The Petroleum Industry Bill (PIB) 2020 presented to the National Assembly for consideration by President Muhammadu Buhari, on 28 September 2020, has passed second reading. It represents the most comprehensive review of the legal framework for the oil and gas sector in Nigeria since the industry began commercial operations in the 1960s. CHIMA NWOKOJI, in this report, dissects some excellent changes introduced into the Bill.
The PIB was first introduced in December 2008 and has undergone several amendments, including a split that was done during the 8th National Assembly. At the time, the PIB was split into four namely Petroleum Industry Governance Bill (PIGB), Petroleum Industry Administration Bill (PIAB), Petroleum Industry Fiscal Bill (PIFB), and Petroleum Host Community Bill (PHCB). The PIGB was approved by the National Assembly but did not receive presidential assent and was returned to the National Assembly for further consideration.
It aims to strengthen the governing institutions, establish a strong regulatory framework, ensure transparency and accountability, promote exploration & exploitation of oil resources, and foster sustainable development in Nigeria’s oil and gas industry.
Consequently, the 2020 version of the PIB contains provisions that will: Replace the Nigeria National Petroleum Corporation (NNPC) with NNPC Limited; Create separate regulatory authorities for upstream, midstream, and downstream operations; Reduce the royalty rate from 10 percent to 7.5 percent for offshore fields producing not more than 15,000 barrels per day; Increase the benchmark threshold of crude oil price for charging royalty from $35/barrel to $50/barrel; Make gas flaring penalties non-tax-deductible to disincentivize gas flaring. This objective is in line with the Nigerian Gas Flare Commercialization Program which promotes flare gas capture for commercial purposes.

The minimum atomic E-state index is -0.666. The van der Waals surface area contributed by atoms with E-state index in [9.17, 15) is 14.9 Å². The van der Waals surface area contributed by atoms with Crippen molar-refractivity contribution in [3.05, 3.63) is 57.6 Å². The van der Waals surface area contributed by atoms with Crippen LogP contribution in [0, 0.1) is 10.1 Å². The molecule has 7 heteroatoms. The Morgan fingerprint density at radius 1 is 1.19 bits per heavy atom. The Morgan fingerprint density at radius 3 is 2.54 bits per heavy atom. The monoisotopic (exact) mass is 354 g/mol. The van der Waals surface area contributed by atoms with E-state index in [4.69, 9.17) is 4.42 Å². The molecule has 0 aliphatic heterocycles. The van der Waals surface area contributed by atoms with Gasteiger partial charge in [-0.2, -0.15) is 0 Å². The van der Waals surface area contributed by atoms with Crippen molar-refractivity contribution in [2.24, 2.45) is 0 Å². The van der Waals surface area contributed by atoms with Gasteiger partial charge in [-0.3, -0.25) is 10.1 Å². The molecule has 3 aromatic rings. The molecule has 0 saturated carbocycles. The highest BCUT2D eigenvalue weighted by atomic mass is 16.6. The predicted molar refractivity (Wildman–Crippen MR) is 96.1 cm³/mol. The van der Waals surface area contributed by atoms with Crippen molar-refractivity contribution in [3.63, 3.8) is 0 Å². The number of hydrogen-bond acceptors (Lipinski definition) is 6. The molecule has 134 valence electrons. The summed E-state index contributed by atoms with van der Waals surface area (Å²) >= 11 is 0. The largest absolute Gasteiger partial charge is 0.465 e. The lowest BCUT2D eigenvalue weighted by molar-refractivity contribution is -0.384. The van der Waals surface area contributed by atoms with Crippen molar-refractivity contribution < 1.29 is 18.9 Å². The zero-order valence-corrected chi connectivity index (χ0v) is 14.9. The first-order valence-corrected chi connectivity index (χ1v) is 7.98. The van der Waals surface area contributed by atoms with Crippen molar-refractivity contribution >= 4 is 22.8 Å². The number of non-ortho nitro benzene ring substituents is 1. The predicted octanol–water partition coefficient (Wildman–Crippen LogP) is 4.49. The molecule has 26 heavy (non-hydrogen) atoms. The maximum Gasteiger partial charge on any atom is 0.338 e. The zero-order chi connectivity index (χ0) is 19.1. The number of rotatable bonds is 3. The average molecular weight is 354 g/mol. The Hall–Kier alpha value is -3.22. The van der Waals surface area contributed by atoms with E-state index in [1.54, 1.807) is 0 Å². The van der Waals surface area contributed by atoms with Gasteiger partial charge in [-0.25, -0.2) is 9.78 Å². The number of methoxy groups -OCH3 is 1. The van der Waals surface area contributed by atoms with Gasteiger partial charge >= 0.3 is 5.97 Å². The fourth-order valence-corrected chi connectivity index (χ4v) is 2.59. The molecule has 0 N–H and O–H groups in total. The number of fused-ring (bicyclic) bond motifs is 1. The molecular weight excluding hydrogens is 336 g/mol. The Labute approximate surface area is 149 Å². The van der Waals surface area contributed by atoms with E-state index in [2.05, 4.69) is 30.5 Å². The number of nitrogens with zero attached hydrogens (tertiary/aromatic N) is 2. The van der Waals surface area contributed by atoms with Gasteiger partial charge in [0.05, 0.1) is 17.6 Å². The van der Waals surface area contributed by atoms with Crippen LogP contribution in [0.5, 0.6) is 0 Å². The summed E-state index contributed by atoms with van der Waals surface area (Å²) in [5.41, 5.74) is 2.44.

In the Petroleum sector, both policy and regulation are vested in an ‘omnipotent’ individual called the minister, but the global practice is that the regulator is separated from the minister. The regulator is independent and established by law. For instance, Aye explained that the existing Department of Petroleum Resources (DPR) is the delegate of the minister, but the new Bill will replace individuals with strong institutions.
If passed into law by the National Assembly, the existing Department of Petroleum Resources (DPR), the Petroleum Products Pricing Regulatory Agency (PPPRA), and Petroleum Inspectorate (PI) may be scrapped, thereby giving way for the Nigeria Petroleum Regulatory Commission to take over their functions. The old NNPC (now limited) will now hold all the toxic assets of the corporation. The new Bill will create a security interest on a license so that it can be used as collateral which was not so in the old order.
The PIB 2020 seeks to establish, Nigerian Upstream Petroleum Regulatory Commission to administer and enforce policies and regulations relating to all aspects of upstream petroleum operations and also to issue, administer and enforce compliance on the issuance of licenses and leases in the upstream sector, amongst other functions, as laid out in the bill.
Contained in the PIB is the establishment of the Nigerian Midstream and Downstream Petroleum Regulatory Authority. This authority is to administer and enforce policies, laws, and regulations relating to all aspects of midstream and downstream petroleum operations, and to issue and administer licenses in the midstream and downstream sectors among others.
In the old order, a one-off license gives the power to play in the Upstream, Midstream, and Downstream sectors of the industry. These have been segmented in the new regime such that activities are broken down into smaller units to allow more players in.
The bill mandates the Nigerian Upstream Regulatory Commission and the Nigerian Midstream and Downstream Petroleum Regulatory Authority to keep proper accounts of its income and expenditure for each financial year and cause it to be audited within six months after the end of each financial year by auditors appointed by the Commission from a list and in accordance with guidelines, supplied by the Auditor-General for the Federation.